On the other hand, the job of President is chief executive office of the US. He is in charge of "faithfully" executing our laws. The idea that this doesn’t require a certain level of interpretation is foolishness. Of course it does. Most laws have a fair bit of wiggle room and interpretation in their language. If his signing statements are generally of the form "this is how I intend to execute this law" then I have no problem with them. He’s actually doing us a favor by putting that in the public record instead of leaving it in a back room.
Agreed.
If they are of the form of "I think this law is unconstitutional" (like McCain-Feingold) then why the hell is he signing it?
Agreed.
If they are of the form of "I intend to disregard this law completely whenever I feel like it" then yes that is troubling. Knowing Bush a lot of his signing statements include language like "I believe my emergency powers allow me to set aside this law if necessary to defend the security of the United States." Whether that is true or not is for the courts to decide.
Agreed. So bring it to the courts, don’t play three-card monty.
But Specters plan doesn’t work for me. If you think the President is discharging his office unconstitutionally, then impeach him
Agreed. But obviously the Republican Congress is not about to initiate impeachment proceedings. This is on a par with Specter’s bill to gut FISA in order to save it. You are right, Jeff: sometimes it is better to do nothing if you can’t do the right thing.
 
Written By: David Shaughnessy
URL: http://dsthinkingloud.blogspot.com/
If previous presidents have used signing statements to challenge new laws and explain which parts they will not enforce, why are we only now going to sue the executive?

While I would like to see the constitutionality of this decided, it has a big whiff of political expediency on the part of Spector who needs to remind voters that he is not a Bush Republican. Was the ABA complaining about the 140 challenges made by Clinton? I don’t like the "he did it too" defense which is why I support the lawsuit, but this needs to be kept in perspective.

 
Written By: JWG
URL: http://
If previous presidents have used signing statements to challenge new laws and explain which parts they will not enforce, why are we only now going to sue the executive?
As I understand it, Bush has used signing statements more than all the previous presidents combined. That’s why it is an issue now.
 
Written By: Vivian J. Paige
URL: http://vivianpaige.wordpress.com
"As I understand it, Bush has used signing statements more than all the previous presidents combined."
The frequency with which he uses them lends them no force.

Who imagines "signing" statements have any force in law?

Yours, TDP, ml, msl, & pfpp
 
Written By: Tom Perkins
URL: http://
I think Vivian is correct as to the number of sigining statements by Pres. Bush (or at least close enough to make the argument valid).

Frankly, I don’t understand how the signing statements can have an legal weight whatsoever. I’ve read plenty of court opinions that reference legislative history (as dubious as that might be), but I can’t recall any that cite presidential signing statements.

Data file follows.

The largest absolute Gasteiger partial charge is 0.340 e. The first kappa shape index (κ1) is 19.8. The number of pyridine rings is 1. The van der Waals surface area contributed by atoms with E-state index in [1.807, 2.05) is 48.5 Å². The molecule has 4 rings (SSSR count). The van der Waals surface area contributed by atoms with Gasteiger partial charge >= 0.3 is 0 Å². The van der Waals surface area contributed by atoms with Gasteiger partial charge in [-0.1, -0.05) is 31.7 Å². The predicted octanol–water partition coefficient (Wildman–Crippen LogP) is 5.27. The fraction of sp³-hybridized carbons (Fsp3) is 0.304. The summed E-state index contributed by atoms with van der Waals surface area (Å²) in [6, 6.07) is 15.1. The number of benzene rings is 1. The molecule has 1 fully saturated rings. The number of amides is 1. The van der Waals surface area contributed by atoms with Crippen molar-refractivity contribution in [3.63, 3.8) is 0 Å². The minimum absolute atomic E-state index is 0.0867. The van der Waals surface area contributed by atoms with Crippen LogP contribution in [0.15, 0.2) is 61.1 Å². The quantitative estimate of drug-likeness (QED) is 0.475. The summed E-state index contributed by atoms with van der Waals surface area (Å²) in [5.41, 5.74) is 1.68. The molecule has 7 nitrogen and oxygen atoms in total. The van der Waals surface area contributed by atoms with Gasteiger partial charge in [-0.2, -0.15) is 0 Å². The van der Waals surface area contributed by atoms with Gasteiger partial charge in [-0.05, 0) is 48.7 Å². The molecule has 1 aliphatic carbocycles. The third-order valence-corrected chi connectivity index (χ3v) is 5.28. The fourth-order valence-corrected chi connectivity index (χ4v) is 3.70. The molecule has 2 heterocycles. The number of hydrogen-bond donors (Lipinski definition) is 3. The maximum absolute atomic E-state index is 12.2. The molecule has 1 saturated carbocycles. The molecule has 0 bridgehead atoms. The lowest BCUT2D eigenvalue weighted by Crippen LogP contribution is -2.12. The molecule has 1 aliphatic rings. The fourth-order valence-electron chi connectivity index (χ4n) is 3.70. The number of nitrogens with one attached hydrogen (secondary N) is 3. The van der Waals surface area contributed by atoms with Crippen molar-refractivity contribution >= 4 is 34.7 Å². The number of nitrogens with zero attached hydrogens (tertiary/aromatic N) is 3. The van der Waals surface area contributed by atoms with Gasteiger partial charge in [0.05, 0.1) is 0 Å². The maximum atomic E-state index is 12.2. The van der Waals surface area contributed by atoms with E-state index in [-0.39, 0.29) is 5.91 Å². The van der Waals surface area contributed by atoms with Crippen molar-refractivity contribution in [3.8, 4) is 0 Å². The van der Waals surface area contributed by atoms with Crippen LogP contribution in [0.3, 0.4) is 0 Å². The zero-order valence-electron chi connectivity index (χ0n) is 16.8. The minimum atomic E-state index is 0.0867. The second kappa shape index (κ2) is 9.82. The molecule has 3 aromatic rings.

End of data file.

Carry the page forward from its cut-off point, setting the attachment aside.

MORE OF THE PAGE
AFAIK, if such statements were to have the force of law they would be an unconstitutional delegation of legislative power to the executive (see, e.g. "rule-making" limits in administrative law). The legislature is supposed to make the laws; the executive is tasked with enforcing them. IIRC, there is legal precedent (Chevron?) providing for deference to executive branch interpretations that are reasonable, but only where Congress has not spoken directly on the issue. When Congress has spoken, the executive is required to "faithfully execute" the laws. Any interpretation by the executive that emasculates the law or renders it nugatory* would be plainly unconstitutional I think.

Also, while agree that the Bush adminstration’s use of signing statements has been a weasly way to avoid vetoes, I think it is fair to say that the contentious nature of the 2000 election and the divided electorate practically forbid Bush from vetoing anything. Remember all the blather about "mandate"?
* Great word, huh? Only pompous a$$ lawyers and judges (same thing) use it, but it is a lot of fun to say (not that my mouth moves when I type ... a lot). Always makes me think of Snicker’s bars for some reason. YMMV.
 
Written By: MichaelW
URL: http://
As I understand it, Bush has used signing statements more than all the previous presidents combined. That’s why it is an issue now.
So what? Using them to tell Congress which parts of a law you’re not going to enforce 140 times is not an issue, but it is when you get to 750? Was that the magic number for the ABA to start complaining?
 
Written By: JWG
URL: http://
FYI: Justice Scalia cited Bush’s presidential signing statement in the Hamdan case.
 
Written By: David Shaughnessy
URL: http://dsthinkingloud.blogspot.com/
As I understand it, Bush has used signing statements more than all the previous presidents combined. That’s why it is an issue now.
So what? Using them to tell Congress which parts of a law you’re not going to enforce 140 times is not an issue, but it is when you get to 750? Was that the magic number for the ABA to start complaining?
It certainly raises the visibility of the issue, don’t you think, JWG? Also, the substance of the signing statement is what really matters; most signing statements have been uncontroversial (i.e. not interpretive). Not so much with this administration.